N.Y. court: Jewish school not religious enough
A judge says Modern Orthodox school must accept LGBT club
A New York court on Tuesday ruled against a Jewish university that wanted to deny recognition to a pro-LGBT club due to the school’s religious values.
New York City’s Yeshiva University, a Modern Orthodox school, contended that it was a “religious corporation” and not subject to a city law barring businesses from discriminating in the provision of goods and services. School attorneys also argued that requiring the university to recognize the YU Pride Alliance would violate both its free exercise of religion and free speech guarantees under the First Amendment.
In an 18-page ruling, Judge Lynn Kotler rejected all of the school’s arguments. Yeshiva’s counsel said the court should consider how religion functions in the university’s educational environment to determine if it was a “religious corporation.” But Kotler instead pointed to Yeshiva’s charter, which states the school “is and continues to be organized and operated exclusively for educational purposes.”
The judge also dismissed the argument that the purpose of the Jewish school was primarily religious. “The record shows that the purpose students attend Yeshiva is to obtain an education, not for religious worship or some other function which is religious at its core,” Kotler wrote. “Thus, religion is necessarily secondary to education at Yeshiva.”
Becket Fund’s Eric Baxter, who represents the school, disagreed. “I can’t think of a question that’s any more religious than the environment or religious environment you would have on campus,” Baxter said. “And if the university has made a decision about what clubs will contribute to that environment, that’s a religious decision that the courts are obligated to respect.”
The university’s requirements suggest religion is central to its mission. A website statement on vision and values points to the Torah as its source. Court documents submitted by school attorneys demonstrated an integrated program of religious and educational studies, including a requirement that male students spend one to six hours a day studying the Torah. Student clubs are also reviewed for “religious compliance.”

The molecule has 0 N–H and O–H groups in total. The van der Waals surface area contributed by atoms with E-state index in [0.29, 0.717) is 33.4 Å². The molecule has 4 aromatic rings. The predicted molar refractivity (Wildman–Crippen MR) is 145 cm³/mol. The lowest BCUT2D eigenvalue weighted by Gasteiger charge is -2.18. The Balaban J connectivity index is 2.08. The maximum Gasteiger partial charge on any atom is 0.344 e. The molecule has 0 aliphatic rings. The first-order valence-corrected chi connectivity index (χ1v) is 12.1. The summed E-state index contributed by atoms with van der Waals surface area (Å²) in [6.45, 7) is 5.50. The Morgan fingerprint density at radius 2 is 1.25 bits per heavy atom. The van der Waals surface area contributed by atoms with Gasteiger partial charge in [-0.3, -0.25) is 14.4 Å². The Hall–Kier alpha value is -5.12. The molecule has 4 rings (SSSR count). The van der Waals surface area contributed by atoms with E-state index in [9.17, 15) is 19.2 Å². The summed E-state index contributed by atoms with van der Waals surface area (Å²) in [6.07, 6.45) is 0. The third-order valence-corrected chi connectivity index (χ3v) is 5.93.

The court’s rationale may illustrate an ignorance of or hostility to religion—especially when religion is integrated with other ostensibly secular activities. Modern Orthodox Jews are open to the secular world while retaining adherence to Jewish law, according to Rabbi Saul Berman. From the outside, educational offerings and student life may look like that of other secular universities. But Baxter said it’s different.
“Yeshiva considers all education, including what you might call secular education, part of its religious mission,” he said. “They believe students who have a good secular education have better capacity to understand the Torah and understand Jewish tradition and values and better understand how to and have capacity to build community to serve others.”
Baxter said the court largely ignored the university’s religious autonomy argument, as well as the U.S. Supreme Court’s ruling in Fulton v. City of Philadelphia upholding the right of Catholic Social Services to place children in accordance with the organization’s religious beliefs. As a rationale, the court said that whenever the government allows any exemptions to an otherwise applicable law, that law is subject to strict scrutiny where it burdens religious liberty.
In a statement to Yeshiva’s newspaper, the Commentator, university officials signaled the fight was not over: “While we love and care for our students, who are all—each and every one—created in God’s image, we firmly disagree with today’s ruling and will immediately appeal the decision.”
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